Rescuing the economy, not banks
Our big banks aren't bust. They were recapitalised in the autumn - with £50bn of cash from taxpayers and external investors - and they remain solvent.
And if you wish to ring up the Financial Services Authority, the City watchdog, for assurance on this point, I'm sure you'll be told that the big banks have a sufficient cushion of capital to weather all but the most cataclysmic storms that may lie ahead.
However the impression has somehow been created over the past few days that they are being rescued again.
I'm not sure whether that's the result of media hysteria, bankers' neurosis or government spin.
And Royal Bank of Scotland hasn't exactly soothed nerves this morning with its historic announcement that it will report losses for 2008 of between £7bn and £8bn.
But even Royal Bank has very substantial capital resources - the more so after it converts the government's holding of preference shares into ordinary shares (when taxpayers' stake in the bank rises to 70%).
What's been announced by the Treasury and Bank of England this morning is not a survival plan for the banking system: we've already had that.
If it's anything, it's a survival plan for the British economy.
Now, as it happens, the giant insurance scheme announced today - which would see taxpayers becoming liable for all sorts of ill-judged lending by the banks - would reduce the likelihood that the banks will need rescuing again in a few months time.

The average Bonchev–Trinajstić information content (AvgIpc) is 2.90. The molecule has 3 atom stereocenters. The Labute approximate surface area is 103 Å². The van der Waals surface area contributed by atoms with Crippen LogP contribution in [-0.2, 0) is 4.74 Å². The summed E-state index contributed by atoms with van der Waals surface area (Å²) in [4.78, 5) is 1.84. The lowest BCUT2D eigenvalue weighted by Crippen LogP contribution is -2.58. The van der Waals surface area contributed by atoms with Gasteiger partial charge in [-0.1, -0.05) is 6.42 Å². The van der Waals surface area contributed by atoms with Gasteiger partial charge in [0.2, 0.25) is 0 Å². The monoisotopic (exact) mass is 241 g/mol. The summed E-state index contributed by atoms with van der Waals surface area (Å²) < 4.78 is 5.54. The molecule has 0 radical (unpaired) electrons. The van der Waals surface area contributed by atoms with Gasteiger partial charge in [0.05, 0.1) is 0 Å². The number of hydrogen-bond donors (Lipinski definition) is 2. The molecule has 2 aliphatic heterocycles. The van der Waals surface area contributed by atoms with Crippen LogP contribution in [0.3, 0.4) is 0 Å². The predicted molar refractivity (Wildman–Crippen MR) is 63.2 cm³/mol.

It's what it says on the tin: "insurance".
But as of now, the government's primary motive for providing this protection is to stimulate lending.
The logic is that if banks can evaluate how much they'll lose in this painful recession, which is what they'll be able to do when taxpayers have the dubious privilege of insuring away the uncertainties for them, they will be less reluctant to provide new credit.
In fact, in return for providing the insurance, the Treasury will mandate banks to make new loans to households and businesses.
Why all this stress on credit? Well as I've pointed out so often as to send most of you to sleep, the withdrawal of credit from the UK and global economies is what's precipitated these dreadful economic conditions.
That's why the Treasury will guarantee bonds created out of mortgages, car loans, and other assets - to provide funding for the housing market and elsewhere.
That's why the Bank of England will swap corporate loans and other forms of credit for Treasury bills, which can easily be turned into cash (by the way, this new facility is a part of the preparations for quantitative easing, for printing money when Bank Rate is nearer to zero).
That's why Northern Rock, the nationalised bank, is starting to lend again.
All of this represents the last chance saloon for Treasury initiatives to revive lending that fall short of direct government control of lending by banks.
If credit doesn't become more readily available, the recession will deepen - and one consequence will be that bank losses will escalate even beyond the current alarming forecasts.
At that point, a new rescue plan for the banks would have to be launched. And there would be full-scale nationalisation of our biggest banks.